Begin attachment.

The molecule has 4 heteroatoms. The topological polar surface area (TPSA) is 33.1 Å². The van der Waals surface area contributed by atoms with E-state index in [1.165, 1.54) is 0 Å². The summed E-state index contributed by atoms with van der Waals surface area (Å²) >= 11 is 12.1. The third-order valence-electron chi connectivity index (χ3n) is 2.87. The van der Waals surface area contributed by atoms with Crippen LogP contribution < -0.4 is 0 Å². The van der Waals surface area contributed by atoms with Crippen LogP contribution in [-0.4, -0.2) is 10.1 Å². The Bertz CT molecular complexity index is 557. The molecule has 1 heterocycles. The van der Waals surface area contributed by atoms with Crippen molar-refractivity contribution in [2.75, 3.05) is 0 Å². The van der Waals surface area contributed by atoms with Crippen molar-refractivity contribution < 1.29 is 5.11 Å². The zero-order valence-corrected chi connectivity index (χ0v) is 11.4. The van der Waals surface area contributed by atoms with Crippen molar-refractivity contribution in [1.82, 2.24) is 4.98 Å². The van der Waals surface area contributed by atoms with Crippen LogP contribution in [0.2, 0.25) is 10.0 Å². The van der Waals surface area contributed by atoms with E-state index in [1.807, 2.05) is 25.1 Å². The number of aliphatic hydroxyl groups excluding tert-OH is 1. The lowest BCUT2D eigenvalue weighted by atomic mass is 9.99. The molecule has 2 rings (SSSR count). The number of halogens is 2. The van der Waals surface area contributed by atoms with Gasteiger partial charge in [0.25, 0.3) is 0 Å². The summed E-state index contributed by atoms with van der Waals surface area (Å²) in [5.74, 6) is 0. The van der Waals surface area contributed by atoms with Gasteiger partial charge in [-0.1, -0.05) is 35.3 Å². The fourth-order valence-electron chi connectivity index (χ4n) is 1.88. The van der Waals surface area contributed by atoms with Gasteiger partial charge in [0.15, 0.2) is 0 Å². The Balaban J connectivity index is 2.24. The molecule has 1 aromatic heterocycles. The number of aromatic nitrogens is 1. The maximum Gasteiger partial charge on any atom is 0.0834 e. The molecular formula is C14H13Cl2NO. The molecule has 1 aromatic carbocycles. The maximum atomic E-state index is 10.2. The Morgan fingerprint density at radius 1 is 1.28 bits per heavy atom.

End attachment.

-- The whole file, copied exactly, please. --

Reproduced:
The molecule has 4 heteroatoms. The topological polar surface area (TPSA) is 33.1 Å². The van der Waals surface area contributed by atoms with E-state index in [1.165, 1.54) is 0 Å². The summed E-state index contributed by atoms with van der Waals surface area (Å²) >= 11 is 12.1. The third-order valence-electron chi connectivity index (χ3n) is 2.87. The van der Waals surface area contributed by atoms with Crippen LogP contribution < -0.4 is 0 Å². The van der Waals surface area contributed by atoms with Crippen LogP contribution in [-0.4, -0.2) is 10.1 Å². The Bertz CT molecular complexity index is 557. The molecule has 1 heterocycles. The van der Waals surface area contributed by atoms with Crippen molar-refractivity contribution in [2.75, 3.05) is 0 Å². The van der Waals surface area contributed by atoms with Crippen molar-refractivity contribution < 1.29 is 5.11 Å². The zero-order valence-corrected chi connectivity index (χ0v) is 11.4. The van der Waals surface area contributed by atoms with Crippen molar-refractivity contribution in [1.82, 2.24) is 4.98 Å². The van der Waals surface area contributed by atoms with Crippen LogP contribution in [0.2, 0.25) is 10.0 Å². The van der Waals surface area contributed by atoms with E-state index in [1.807, 2.05) is 25.1 Å². The number of aliphatic hydroxyl groups excluding tert-OH is 1. The lowest BCUT2D eigenvalue weighted by atomic mass is 9.99. The molecule has 2 rings (SSSR count). The number of halogens is 2. The van der Waals surface area contributed by atoms with Gasteiger partial charge in [0.25, 0.3) is 0 Å². The summed E-state index contributed by atoms with van der Waals surface area (Å²) in [5.74, 6) is 0. The van der Waals surface area contributed by atoms with Gasteiger partial charge in [-0.1, -0.05) is 35.3 Å². The fourth-order valence-electron chi connectivity index (χ4n) is 1.88. The van der Waals surface area contributed by atoms with Gasteiger partial charge in [0.15, 0.2) is 0 Å². The Balaban J connectivity index is 2.24. The molecule has 1 aromatic heterocycles. The number of aromatic nitrogens is 1. The maximum Gasteiger partial charge on any atom is 0.0834 e. The molecular formula is C14H13Cl2NO. The molecule has 1 aromatic carbocycles. The maximum atomic E-state index is 10.2. The Morgan fingerprint density at radius 1 is 1.28 bits per heavy atom.